Aurizon's West Pilbara iron ore joint venture has won backing from one of Australia's big four banks, ANZ Banking Group.
ANZ announced today a memorandum of understanding with the West Pilbara partners, which include Baosteel Corporation and China Development Bank, as well as Aurizon, to work collaboratively towards a financing agreement for the development of the mine as well as its port and rail infrastructure, including the long-awaited deepwater port at Anketell.
Aurizon's other partners in the project are South Korean steelmaker POSCO and American Metals and Coal International.
The bank said today's agreement could involve the development of the mine, as well as processing, rail and port infrastructure, including a new deepwater port at Anketell and a 280-kilometre railway.
The project, including the port and rail infrastructure, has previously been costed at more than $7 billion.
Earlier this month, Aurizon managing director Lance Hockridge was cautious regarding the project due to the depressed price of iron ore, but said he was confident it would proceed to development.
The project partners have previously said they were targeting first iron ore exports in 2017-18.
Production projections for the mine are for around 40 million tonnes per year, as a base case scenario.
ANZ senior managing director of international and institutional banking Cathryn Carver said that should the West Pilbara project proceed, it would have the potential to unlock development of mineral resources across the region, which previously has been stranded by a lack of infrastructure.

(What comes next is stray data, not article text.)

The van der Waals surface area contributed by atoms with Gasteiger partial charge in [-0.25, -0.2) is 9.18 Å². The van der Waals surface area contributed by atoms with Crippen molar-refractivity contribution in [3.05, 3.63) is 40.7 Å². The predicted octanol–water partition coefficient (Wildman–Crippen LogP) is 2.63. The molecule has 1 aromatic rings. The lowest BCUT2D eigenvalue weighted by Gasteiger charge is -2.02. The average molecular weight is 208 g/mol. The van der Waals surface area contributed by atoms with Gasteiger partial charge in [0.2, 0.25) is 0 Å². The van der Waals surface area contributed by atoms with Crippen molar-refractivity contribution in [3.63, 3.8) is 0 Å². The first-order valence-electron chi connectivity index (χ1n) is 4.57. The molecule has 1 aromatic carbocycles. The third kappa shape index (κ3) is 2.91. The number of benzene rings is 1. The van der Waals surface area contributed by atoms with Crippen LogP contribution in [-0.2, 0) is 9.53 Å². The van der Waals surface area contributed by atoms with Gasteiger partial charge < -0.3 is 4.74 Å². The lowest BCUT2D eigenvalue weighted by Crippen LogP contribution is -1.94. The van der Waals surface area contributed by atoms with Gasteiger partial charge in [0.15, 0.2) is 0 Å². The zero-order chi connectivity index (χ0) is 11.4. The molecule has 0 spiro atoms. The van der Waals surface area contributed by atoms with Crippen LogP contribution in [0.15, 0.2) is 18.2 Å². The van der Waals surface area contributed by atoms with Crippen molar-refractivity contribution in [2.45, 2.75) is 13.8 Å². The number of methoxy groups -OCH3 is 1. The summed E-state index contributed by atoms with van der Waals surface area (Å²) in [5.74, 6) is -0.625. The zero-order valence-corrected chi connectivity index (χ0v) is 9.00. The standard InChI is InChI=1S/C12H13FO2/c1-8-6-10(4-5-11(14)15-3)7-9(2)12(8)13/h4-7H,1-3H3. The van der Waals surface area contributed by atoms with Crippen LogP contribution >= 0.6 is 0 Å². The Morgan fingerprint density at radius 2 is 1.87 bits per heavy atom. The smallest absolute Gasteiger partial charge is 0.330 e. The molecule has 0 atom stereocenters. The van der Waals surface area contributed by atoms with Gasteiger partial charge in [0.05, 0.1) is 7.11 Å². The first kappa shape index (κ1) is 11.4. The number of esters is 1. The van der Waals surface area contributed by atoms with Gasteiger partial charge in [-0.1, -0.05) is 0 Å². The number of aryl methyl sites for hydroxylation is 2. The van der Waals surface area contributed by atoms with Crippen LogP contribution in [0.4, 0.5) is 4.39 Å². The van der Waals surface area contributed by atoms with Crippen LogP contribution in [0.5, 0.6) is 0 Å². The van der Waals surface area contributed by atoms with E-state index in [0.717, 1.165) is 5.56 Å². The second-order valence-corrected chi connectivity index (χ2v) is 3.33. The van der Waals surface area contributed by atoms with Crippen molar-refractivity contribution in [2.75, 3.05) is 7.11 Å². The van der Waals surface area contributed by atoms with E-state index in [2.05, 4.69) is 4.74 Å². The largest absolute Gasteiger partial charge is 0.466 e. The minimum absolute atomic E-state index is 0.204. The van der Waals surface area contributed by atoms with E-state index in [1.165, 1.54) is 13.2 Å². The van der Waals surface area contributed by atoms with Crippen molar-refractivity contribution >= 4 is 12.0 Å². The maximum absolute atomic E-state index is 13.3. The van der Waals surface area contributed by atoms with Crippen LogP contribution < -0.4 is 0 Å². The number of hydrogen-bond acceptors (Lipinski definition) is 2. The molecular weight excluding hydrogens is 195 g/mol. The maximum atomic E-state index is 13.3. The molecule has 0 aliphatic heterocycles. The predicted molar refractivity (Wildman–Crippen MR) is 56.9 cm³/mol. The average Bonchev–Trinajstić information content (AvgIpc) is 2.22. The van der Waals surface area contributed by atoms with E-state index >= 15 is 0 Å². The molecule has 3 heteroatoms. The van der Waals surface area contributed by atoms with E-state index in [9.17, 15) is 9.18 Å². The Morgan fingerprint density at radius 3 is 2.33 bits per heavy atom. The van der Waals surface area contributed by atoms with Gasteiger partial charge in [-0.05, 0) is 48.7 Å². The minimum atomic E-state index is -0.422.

ANZ also announced a separate MOU with China Development Bank today, to encourage further Chinese investment in Australian projects.
The banks said the deal would likely boost the amount of finance available for new mineral resources developments.
“ANZ and CDB will work together to match corporate partners and project investors, as well as provide advice and funding,” ANZ said in a statement.
The MOU was signed by ANZ chief executive Mike Smith and CDB chairman Hu Huaibang.
Meanwhile, National Australia Bank has also signed an MOU with the Export-Import Bank of China today at the same ceremony in Parliament House, to enhance the coordination between the two banks in multiple areas.
NAB group business banking executive Angela Mentis said the signing of the agreement would further unlock Chinese markets for Australian businesses.
“More markets open for Australian businesses means more jobs here in Australia,” Ms Mentis said.
The MOU is said to enhance coordination between the two banks in areas such as syndication, project finance, daily FX trading, derivative trading and export/import credit.